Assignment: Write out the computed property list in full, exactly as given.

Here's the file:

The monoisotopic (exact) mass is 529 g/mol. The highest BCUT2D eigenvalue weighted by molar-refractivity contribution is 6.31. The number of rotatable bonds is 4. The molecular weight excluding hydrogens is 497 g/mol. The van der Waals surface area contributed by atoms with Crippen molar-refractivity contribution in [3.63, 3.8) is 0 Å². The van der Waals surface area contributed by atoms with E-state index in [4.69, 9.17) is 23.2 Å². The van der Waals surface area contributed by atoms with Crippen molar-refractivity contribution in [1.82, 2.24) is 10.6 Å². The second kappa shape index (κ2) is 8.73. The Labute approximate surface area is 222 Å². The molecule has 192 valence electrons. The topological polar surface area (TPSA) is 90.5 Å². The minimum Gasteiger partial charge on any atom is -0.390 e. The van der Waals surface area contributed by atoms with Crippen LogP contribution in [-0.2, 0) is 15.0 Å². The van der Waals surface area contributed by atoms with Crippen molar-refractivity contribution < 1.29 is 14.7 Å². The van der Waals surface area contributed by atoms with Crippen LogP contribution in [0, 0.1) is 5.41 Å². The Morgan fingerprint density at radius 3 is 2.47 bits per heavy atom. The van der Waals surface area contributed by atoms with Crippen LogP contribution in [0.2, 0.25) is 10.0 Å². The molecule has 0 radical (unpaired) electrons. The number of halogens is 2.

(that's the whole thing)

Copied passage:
The monoisotopic (exact) mass is 529 g/mol. The highest BCUT2D eigenvalue weighted by molar-refractivity contribution is 6.31. The number of rotatable bonds is 4. The molecular weight excluding hydrogens is 497 g/mol. The van der Waals surface area contributed by atoms with Crippen molar-refractivity contribution in [3.63, 3.8) is 0 Å². The van der Waals surface area contributed by atoms with E-state index in [4.69, 9.17) is 23.2 Å². The van der Waals surface area contributed by atoms with Crippen molar-refractivity contribution in [1.82, 2.24) is 10.6 Å². The second kappa shape index (κ2) is 8.73. The Labute approximate surface area is 222 Å². The molecule has 192 valence electrons. The topological polar surface area (TPSA) is 90.5 Å². The minimum Gasteiger partial charge on any atom is -0.390 e. The van der Waals surface area contributed by atoms with Crippen LogP contribution in [-0.2, 0) is 15.0 Å². The van der Waals surface area contributed by atoms with Crippen molar-refractivity contribution < 1.29 is 14.7 Å². The van der Waals surface area contributed by atoms with Crippen LogP contribution in [0, 0.1) is 5.41 Å². The Morgan fingerprint density at radius 3 is 2.47 bits per heavy atom. The van der Waals surface area contributed by atoms with Crippen LogP contribution in [0.2, 0.25) is 10.0 Å². The molecule has 0 radical (unpaired) electrons. The number of halogens is 2.